The ams 47 series magnetic position sensors trim parts counts for motor control systems.

Ams sensor line provides more accurate motor control

The number of electric motors in vehicles is growing steadily as users want more sunroofs, seat adjusters, and other features; while mileage regulations prompt a shift from hydraulic to electric functions. As usage expands, automakers are also asking for more precise control.

Ams AG is responding to these trends with its 47 series family of magnetic position sensors, which feature Dynamic Angle Error Compensation. DAEC reduces the measurement error attributable to propagation delay compared to systems that rely on DSPs or microcontrollers to determine position. The line boasts accuracy down to a maximum ±0.17° angle error (excluding integral non-linearity).

“Propagation delay is a major contributor to errors; the higher the speed, the higher the error rate,” said Heinz Oyrer, Senior Automotive Marketing Manager at ams. “With a motor that goes to 14,500 rpm, the error rate can be around 12%. Correction implemented externally with DSPs or microcontrollers can reduce that down to 1.2%. Our devices bring it close to zero, dropping down to around 0.12%.”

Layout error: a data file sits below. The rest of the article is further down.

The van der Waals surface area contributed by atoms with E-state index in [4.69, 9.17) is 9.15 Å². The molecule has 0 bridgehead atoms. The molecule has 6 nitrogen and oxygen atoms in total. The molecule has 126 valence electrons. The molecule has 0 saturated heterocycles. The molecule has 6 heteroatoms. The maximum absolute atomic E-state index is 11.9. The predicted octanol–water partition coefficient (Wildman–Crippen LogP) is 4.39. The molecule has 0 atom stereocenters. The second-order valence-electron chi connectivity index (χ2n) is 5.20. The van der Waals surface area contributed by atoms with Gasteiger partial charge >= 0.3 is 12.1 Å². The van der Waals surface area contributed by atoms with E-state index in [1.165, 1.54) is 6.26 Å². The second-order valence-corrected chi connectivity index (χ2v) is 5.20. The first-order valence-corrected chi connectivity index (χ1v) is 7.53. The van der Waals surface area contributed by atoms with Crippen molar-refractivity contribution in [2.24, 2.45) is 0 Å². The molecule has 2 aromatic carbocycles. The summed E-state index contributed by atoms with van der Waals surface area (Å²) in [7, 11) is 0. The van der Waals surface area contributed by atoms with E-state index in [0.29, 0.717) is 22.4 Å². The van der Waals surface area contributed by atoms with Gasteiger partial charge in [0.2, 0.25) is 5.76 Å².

When measurements are handled by the sensor instead of a processor, the DSP or microcontroller can be used for other tasks. The ams 47 series, which currently consists of three sensors, also integrates more components than previous devices, reducing size and simplifying production.

That also makes it easier to fit controller boards onto the motors, Oyrer explained. The ams parts also eliminate the need for shielding from stray magnetic fields.

“Our sensors are immune to stray fields, which is important in areas like engine compartments where there can be a lot of magnetic fields,” Oyrer said. “We use four cells that are based on differential principles, so stray fields can be cancelled out.”

He also noted that the market for motor control devices is growing steadily. The industry is also shifting to brushless dc motors, which offer smaller size and increased efficiency than brushed motors, as many developments create more demand.

“Now there are around 35 motors on the average car, double that on many luxury vehicles,” Oyrer said. “The trend is to add more to provide more features in the cabin and to replace hydraulics with electric motors. Electrified powertrains also play into this trend.”

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